The BVA on page 8 of its decision explicitly discussed the evidence presented as to her antalgic gait, uneven shoe wear and uneven movement. Diamond's contention that this evidence was not considered thus is more accurately a contention that the BVA failed to give it the weight she believes it deserves. We do not, however, have the authority to question the BVA's factual determinations. See Bastien v. Shinseki, 599 F.3d 1301, 1306 (Fed. Cir. 2010) ("Although [framed] as a challenge to the Board's failure to consider her evidence, . . . the Board fully and adequately considered and discussed all the relevant evidence in the case, . . . . [The] assertion that the Board did not consider her evidence thus necessarily was a contention that it did not give that evidence the weight she believed it should have received. The evaluation and weighing of evidence and the drawing of appropriate inferences from it are factual determinations committed to the discretion of the fact-finder. We lack jurisdiction to review these determinations.").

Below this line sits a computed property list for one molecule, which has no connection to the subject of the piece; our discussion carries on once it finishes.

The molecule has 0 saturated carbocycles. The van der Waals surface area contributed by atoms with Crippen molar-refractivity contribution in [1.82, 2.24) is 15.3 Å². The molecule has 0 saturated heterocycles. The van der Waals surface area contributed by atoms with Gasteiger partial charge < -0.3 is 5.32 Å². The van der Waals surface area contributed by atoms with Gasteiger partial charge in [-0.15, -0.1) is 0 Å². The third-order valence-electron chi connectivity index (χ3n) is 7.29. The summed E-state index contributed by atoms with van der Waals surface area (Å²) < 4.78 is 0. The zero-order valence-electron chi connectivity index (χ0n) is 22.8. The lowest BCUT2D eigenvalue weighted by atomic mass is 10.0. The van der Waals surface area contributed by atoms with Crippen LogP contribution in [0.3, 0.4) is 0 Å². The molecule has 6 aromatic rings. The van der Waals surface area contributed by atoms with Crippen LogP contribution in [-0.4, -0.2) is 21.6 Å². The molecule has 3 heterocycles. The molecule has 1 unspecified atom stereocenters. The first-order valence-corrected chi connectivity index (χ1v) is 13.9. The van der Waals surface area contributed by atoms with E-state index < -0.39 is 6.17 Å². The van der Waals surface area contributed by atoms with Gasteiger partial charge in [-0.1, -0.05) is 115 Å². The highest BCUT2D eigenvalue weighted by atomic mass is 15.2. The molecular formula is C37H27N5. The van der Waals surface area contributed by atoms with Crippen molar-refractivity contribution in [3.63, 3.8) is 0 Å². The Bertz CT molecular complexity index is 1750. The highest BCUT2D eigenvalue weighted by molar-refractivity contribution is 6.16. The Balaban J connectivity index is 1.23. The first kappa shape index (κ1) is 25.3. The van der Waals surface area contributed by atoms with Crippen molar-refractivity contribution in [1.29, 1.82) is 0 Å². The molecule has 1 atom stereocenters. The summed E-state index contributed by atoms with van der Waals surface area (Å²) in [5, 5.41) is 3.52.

Finally, with respect to the propriety of the April 2014 supplemental examination, we discern no error in the VA's conducting that examination or the BVA's treatment thereof. The examination conducted in January 2014 explicitly addressed Diamond's assertion of secondary service connection: "The question to this examiner is whether the Veteran's [lower back] disability at least as likely as not (50 percent or greater probability) proximately due to or the result of her residuals of right knee injury." The examiner concluded that the answer was "no," finding specifically that "no biometric condition originated from the right knee is present to cause a lumbar spine condition" and "there are no alignment conditions of the right knee to change posture, ambulation, or strength of lumbar spine muscles."